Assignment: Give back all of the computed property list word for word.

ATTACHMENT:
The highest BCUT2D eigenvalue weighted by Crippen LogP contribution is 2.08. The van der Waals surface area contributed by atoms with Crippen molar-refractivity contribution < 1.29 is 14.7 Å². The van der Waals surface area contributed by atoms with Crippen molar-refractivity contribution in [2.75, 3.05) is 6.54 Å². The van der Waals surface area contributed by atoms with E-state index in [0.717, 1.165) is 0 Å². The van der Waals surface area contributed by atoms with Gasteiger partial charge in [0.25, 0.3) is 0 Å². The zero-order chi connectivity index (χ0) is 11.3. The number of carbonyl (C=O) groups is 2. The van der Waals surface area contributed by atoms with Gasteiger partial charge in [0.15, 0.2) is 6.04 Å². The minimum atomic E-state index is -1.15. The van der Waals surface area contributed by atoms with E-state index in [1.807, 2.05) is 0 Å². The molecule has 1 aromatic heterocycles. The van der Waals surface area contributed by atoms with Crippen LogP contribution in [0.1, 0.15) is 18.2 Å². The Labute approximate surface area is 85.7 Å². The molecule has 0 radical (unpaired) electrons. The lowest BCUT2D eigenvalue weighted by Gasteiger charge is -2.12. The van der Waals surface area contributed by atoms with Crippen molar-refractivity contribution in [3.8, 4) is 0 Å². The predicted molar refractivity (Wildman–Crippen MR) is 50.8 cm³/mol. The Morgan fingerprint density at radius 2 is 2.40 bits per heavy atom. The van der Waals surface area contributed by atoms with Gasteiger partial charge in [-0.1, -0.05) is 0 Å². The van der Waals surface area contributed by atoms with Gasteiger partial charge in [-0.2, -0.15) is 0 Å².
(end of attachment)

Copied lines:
The highest BCUT2D eigenvalue weighted by Crippen LogP contribution is 2.08. The van der Waals surface area contributed by atoms with Crippen molar-refractivity contribution < 1.29 is 14.7 Å². The van der Waals surface area contributed by atoms with Crippen molar-refractivity contribution in [2.75, 3.05) is 6.54 Å². The van der Waals surface area contributed by atoms with E-state index in [0.717, 1.165) is 0 Å². The van der Waals surface area contributed by atoms with Gasteiger partial charge in [0.25, 0.3) is 0 Å². The zero-order chi connectivity index (χ0) is 11.3. The number of carbonyl (C=O) groups is 2. The van der Waals surface area contributed by atoms with Gasteiger partial charge in [0.15, 0.2) is 6.04 Å². The minimum atomic E-state index is -1.15. The van der Waals surface area contributed by atoms with E-state index in [1.807, 2.05) is 0 Å². The molecule has 1 aromatic heterocycles. The van der Waals surface area contributed by atoms with Crippen LogP contribution in [0.1, 0.15) is 18.2 Å². The Labute approximate surface area is 85.7 Å². The molecule has 0 radical (unpaired) electrons. The lowest BCUT2D eigenvalue weighted by Gasteiger charge is -2.12. The van der Waals surface area contributed by atoms with Crippen molar-refractivity contribution in [3.8, 4) is 0 Å². The predicted molar refractivity (Wildman–Crippen MR) is 50.8 cm³/mol. The Morgan fingerprint density at radius 2 is 2.40 bits per heavy atom. The van der Waals surface area contributed by atoms with Gasteiger partial charge in [-0.1, -0.05) is 0 Å². The van der Waals surface area contributed by atoms with Gasteiger partial charge in [-0.2, -0.15) is 0 Å².